“In It’s A Wonderful Life, George Bailey doesn’t get a new life, he gets new lenses to see the one he already has. May we be reminded of the beauty and goodness of our own story, as difficult and painful as it can be. ” – From ‘Hope and Other Superpowers’

Through my years of seeming exile from the human race, as I wandered the vast, barren wilderness of untreated mental illness, the Higher Power of my understanding intervened on many occasions -reaching His mighty hand into the seemingly bottomless pit of despair, suffering, and alienation to grab me by the scruff of my neck and gently place me back onto a plateu of hope and renewed life.

On this Christmas, I am grateful to an extent that words cannot capture. Grateful to be alive, sane, sober, stable, and living a “wonderful life.”

My Higher Power works His miracles and interventions through other people, events, and circumstances. One of the most profound and early life-saving interventions in my life occurred when I was a freshman in college (before my Bipolar Disorder went off the rails).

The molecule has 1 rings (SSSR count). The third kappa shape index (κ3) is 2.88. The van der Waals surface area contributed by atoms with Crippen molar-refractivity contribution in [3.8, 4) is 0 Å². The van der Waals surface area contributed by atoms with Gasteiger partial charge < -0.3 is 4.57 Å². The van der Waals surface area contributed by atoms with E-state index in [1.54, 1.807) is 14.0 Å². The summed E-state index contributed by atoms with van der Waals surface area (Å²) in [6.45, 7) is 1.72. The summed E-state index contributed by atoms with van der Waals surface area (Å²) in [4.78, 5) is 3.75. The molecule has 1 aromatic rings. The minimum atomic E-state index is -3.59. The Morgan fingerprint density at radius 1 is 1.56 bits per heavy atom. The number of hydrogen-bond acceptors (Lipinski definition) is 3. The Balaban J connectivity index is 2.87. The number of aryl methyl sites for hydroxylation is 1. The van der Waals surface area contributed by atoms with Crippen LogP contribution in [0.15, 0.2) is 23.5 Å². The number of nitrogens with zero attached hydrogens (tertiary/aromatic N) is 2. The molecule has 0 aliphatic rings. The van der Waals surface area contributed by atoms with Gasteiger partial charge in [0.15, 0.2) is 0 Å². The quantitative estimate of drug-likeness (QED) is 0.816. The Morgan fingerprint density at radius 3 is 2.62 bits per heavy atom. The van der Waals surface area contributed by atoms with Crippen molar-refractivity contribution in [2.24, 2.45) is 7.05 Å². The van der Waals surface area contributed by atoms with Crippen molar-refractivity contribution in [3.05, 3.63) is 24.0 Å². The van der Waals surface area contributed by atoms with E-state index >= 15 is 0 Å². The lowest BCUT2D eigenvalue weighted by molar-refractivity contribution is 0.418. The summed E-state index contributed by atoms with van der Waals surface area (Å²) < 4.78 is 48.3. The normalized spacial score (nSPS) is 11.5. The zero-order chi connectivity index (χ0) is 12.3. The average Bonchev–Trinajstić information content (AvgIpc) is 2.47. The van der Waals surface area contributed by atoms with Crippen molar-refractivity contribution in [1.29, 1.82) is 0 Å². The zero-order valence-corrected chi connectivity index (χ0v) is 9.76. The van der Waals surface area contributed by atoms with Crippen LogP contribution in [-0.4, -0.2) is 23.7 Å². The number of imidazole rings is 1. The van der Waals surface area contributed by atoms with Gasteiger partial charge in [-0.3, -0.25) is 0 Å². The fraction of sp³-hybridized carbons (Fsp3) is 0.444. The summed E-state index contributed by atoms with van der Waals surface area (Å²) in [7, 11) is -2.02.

It was near Christmas time and I was wallowing in a morass of depression, despair, and self-pity one Friday night in my dorm room, sick for home, alienated, and ostracized for behavior stemming from an illness I didn’t even know I had.

Loe and behold, an acquaintance and neighbor in the dorm dropped by and invited me to a screening of some old B&W movie I’d never heard of. He was a film student, so I assumed it would be about as exciting as the countless hours I had spent waiting on my mother in fabric stores when I was a tot. But hey, it was better than drowning in abject misery.

Talk about a false assumption! The movie turned out to be “It’s a Wonderful Life!” No, it didn’t give me a new life. But on that bitter cold, snowy, depressing night in Columbia, Missouri, when despair was tightening its grip on my heart like a powerful vice, that movie saved my life.

It wasn’t the end of my trials and tribulations of my untreated Bipolar Disorder, or my addictions, or my indoctrinated shame by any stretch of the most limitless imagination. But it was respite from the storm. It was “the flimsy reed” that YEARS later AA taught me was the “hand of God.” It injected some sense of meaning and value into the very depths of my being, throwing a desperate, shame-filled young man with the self-worth of an amoeba a life line.

It sowed a precious seed of hope that, after 26 years of hard work, lots of support and help, and grace, has blossomed into a 24 hour a day faith that has worked under the worst of circumstances.

Today, thanks in part to “It’s a Wonderful Life,” Jimmy Stewart, Frank Capra, Donna Reed, Phillip Van Doren Stern, Liberty Films, my friend in the dorm, my Higher Power, and a host of others along my journey, I do indeed have a wonderful life.

One day at a time. By God’s grace.

Merry Christmas, everyone!

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